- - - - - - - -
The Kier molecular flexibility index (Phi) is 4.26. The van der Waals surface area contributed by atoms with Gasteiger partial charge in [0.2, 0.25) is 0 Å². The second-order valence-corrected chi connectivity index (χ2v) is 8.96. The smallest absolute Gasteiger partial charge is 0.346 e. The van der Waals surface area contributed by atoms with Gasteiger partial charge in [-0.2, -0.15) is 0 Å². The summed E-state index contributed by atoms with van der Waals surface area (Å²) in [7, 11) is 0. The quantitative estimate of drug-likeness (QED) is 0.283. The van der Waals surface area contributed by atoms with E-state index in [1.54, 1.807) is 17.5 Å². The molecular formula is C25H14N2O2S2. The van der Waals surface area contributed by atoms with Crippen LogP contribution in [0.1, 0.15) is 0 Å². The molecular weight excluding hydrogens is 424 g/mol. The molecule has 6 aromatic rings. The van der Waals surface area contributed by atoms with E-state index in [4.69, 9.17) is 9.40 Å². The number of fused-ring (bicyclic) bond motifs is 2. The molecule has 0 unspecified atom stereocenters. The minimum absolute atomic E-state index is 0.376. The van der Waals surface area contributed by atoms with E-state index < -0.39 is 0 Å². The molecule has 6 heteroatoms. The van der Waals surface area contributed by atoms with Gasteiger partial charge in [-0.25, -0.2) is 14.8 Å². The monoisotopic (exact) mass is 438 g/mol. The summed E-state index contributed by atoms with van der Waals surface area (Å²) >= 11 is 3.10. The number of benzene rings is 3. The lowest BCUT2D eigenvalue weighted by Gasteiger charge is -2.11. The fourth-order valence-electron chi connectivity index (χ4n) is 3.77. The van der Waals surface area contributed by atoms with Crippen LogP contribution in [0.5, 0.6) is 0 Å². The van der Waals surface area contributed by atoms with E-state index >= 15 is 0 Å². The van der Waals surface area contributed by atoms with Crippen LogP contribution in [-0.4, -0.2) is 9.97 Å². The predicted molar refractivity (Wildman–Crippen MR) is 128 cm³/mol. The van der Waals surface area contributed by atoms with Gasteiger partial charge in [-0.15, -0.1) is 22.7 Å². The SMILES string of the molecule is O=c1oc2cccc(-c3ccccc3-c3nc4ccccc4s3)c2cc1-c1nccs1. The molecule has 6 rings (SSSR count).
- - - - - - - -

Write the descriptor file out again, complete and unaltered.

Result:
The Kier molecular flexibility index (Phi) is 4.26. The van der Waals surface area contributed by atoms with Gasteiger partial charge in [0.2, 0.25) is 0 Å². The second-order valence-corrected chi connectivity index (χ2v) is 8.96. The smallest absolute Gasteiger partial charge is 0.346 e. The van der Waals surface area contributed by atoms with Gasteiger partial charge in [-0.2, -0.15) is 0 Å². The summed E-state index contributed by atoms with van der Waals surface area (Å²) in [7, 11) is 0. The quantitative estimate of drug-likeness (QED) is 0.283. The van der Waals surface area contributed by atoms with E-state index in [1.54, 1.807) is 17.5 Å². The molecular formula is C25H14N2O2S2. The van der Waals surface area contributed by atoms with Crippen LogP contribution in [0.1, 0.15) is 0 Å². The molecular weight excluding hydrogens is 424 g/mol. The molecule has 6 aromatic rings. The van der Waals surface area contributed by atoms with E-state index in [4.69, 9.17) is 9.40 Å². The number of fused-ring (bicyclic) bond motifs is 2. The molecule has 0 unspecified atom stereocenters. The minimum absolute atomic E-state index is 0.376. The van der Waals surface area contributed by atoms with E-state index < -0.39 is 0 Å². The molecule has 6 heteroatoms. The van der Waals surface area contributed by atoms with Gasteiger partial charge in [-0.25, -0.2) is 14.8 Å². The monoisotopic (exact) mass is 438 g/mol. The summed E-state index contributed by atoms with van der Waals surface area (Å²) >= 11 is 3.10. The number of benzene rings is 3. The lowest BCUT2D eigenvalue weighted by Gasteiger charge is -2.11. The fourth-order valence-electron chi connectivity index (χ4n) is 3.77. The van der Waals surface area contributed by atoms with Crippen LogP contribution in [0.5, 0.6) is 0 Å². The van der Waals surface area contributed by atoms with E-state index >= 15 is 0 Å². The van der Waals surface area contributed by atoms with Crippen LogP contribution in [-0.4, -0.2) is 9.97 Å². The predicted molar refractivity (Wildman–Crippen MR) is 128 cm³/mol. The van der Waals surface area contributed by atoms with Gasteiger partial charge in [-0.15, -0.1) is 22.7 Å². The SMILES string of the molecule is O=c1oc2cccc(-c3ccccc3-c3nc4ccccc4s3)c2cc1-c1nccs1. The molecule has 6 rings (SSSR count).